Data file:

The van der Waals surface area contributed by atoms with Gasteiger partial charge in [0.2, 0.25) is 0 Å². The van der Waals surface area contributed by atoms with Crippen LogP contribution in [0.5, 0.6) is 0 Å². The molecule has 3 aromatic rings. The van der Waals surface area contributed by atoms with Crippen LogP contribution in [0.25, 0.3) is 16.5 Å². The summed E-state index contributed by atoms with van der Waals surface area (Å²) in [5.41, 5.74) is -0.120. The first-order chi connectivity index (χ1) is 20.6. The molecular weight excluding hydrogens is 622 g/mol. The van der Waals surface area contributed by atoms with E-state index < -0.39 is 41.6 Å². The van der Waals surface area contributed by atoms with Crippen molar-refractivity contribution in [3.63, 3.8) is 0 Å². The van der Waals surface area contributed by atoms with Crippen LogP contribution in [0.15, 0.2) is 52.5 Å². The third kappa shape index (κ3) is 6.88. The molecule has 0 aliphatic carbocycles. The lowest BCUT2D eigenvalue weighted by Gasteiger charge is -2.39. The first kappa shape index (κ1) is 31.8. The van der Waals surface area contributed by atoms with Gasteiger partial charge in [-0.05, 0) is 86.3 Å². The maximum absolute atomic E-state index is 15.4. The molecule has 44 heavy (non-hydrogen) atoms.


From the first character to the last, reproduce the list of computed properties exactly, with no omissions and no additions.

The van der Waals surface area contributed by atoms with Gasteiger partial charge in [0.2, 0.25) is 0 Å². The van der Waals surface area contributed by atoms with Crippen LogP contribution in [0.5, 0.6) is 0 Å². The molecule has 3 aromatic rings. The van der Waals surface area contributed by atoms with Crippen LogP contribution in [0.25, 0.3) is 16.5 Å². The summed E-state index contributed by atoms with van der Waals surface area (Å²) in [5.41, 5.74) is -0.120. The first-order chi connectivity index (χ1) is 20.6. The molecular weight excluding hydrogens is 622 g/mol. The van der Waals surface area contributed by atoms with E-state index < -0.39 is 41.6 Å². The van der Waals surface area contributed by atoms with Crippen molar-refractivity contribution in [3.63, 3.8) is 0 Å². The van der Waals surface area contributed by atoms with Crippen LogP contribution in [0.15, 0.2) is 52.5 Å². The third kappa shape index (κ3) is 6.88. The molecule has 0 aliphatic carbocycles. The lowest BCUT2D eigenvalue weighted by Gasteiger charge is -2.39. The first kappa shape index (κ1) is 31.8. The van der Waals surface area contributed by atoms with Gasteiger partial charge in [-0.05, 0) is 86.3 Å². The maximum absolute atomic E-state index is 15.4. The molecule has 44 heavy (non-hydrogen) atoms.